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This eBook from the Gutenberg Project consists of approximately 287 pages of information about Bart Ridgeley.

Ward had not expected to appear as a witness at all, and though a shrewd man, he came upon the stand not well knowing the legal ground he was upon; and the questions came so thick upon each other, that they fairly took his breath.  If plaintiff objected to a question, it was at once withdrawn, and another instantly put, so that he was rather confused, than aided, by his counsel’s interference.

It was certainly a relief to both Kelly and Ward, when the latter, tattered and battered, was permitted, with the ironical thanks of Bart, to retire; and the plaintiff’s rebutting evidence closed.  Bart called two or three to sustain Bullock, and rested also.  This was near the close of Wednesday.

Mr. Kelly then arose, and delivered the opening of the final argument to the jury, contenting himself with presenting his own case.  He only glanced at the case of defense, and said he would reserve full argument on this, as he might, until he had heard from the other side.  As Bart arose to commence, the Court said: 

“Mr. Ridgeley, we will hear you in the morning.  Mr. Sheriff, adjourn the Court until to-morrow morning.”

CHAPTER XLVIII.

THE ADVOCATE.

At the opening of the Court on Thursday, the court room was crowded.  The interest in the case was general, and the character of the facts, and principal witnesses for the defense, was such as appealed powerfully to the memories and early associations of the people, and there was an earnest desire to hear the speech of the young advocate, whose management of the case had so far, won for him the heartiest admiration.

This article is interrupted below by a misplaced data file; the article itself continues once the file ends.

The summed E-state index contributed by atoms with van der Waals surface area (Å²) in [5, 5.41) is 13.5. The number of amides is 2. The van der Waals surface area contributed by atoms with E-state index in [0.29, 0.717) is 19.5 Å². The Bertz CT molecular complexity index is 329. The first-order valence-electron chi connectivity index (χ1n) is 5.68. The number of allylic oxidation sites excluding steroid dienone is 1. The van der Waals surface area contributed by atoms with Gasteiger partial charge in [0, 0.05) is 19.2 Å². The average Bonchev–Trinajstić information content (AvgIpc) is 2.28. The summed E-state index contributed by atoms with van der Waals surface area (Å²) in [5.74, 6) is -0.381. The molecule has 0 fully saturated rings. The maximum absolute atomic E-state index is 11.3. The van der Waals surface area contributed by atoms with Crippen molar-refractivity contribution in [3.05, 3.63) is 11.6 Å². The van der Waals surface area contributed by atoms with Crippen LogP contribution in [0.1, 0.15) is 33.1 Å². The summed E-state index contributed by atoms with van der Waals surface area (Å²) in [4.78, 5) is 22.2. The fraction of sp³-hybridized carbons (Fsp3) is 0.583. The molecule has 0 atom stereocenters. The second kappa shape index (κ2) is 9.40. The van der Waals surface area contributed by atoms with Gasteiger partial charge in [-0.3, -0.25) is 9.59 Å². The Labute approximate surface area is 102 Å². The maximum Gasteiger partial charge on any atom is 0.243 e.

When the jury had answered to their names, “Mr. Ridgeley, proceed with your argument,” said Judge Humphrey.  The young man rose, bowed to the Court and jury, and stood silent a moment, with his eyes cast down, and it was at first thought on his rising for his speech, that he was laboring under embarrassment.  When he raised his eyes, however, embarrassed as he certainly was, and commenced with a low sweet voice, it was discovered that his faltering was due mainly to the emotions of sensibility.  Nature had been liberal in bestowing many of the qualifications of a great advocate upon him.  He had a strong compelling will, when he chose to exercise it, which in the conflicts of the bar often prevails, and courage of a chivalrous cast, which throws a man impetuously and audaciously upon strong points, and enables him to gain a footing by the boldness and force of his onset.  Barton was one to lead a forlorn hope, or defend a pass single handed, against a host.  Without something of this quality, a great advocate is impossible.

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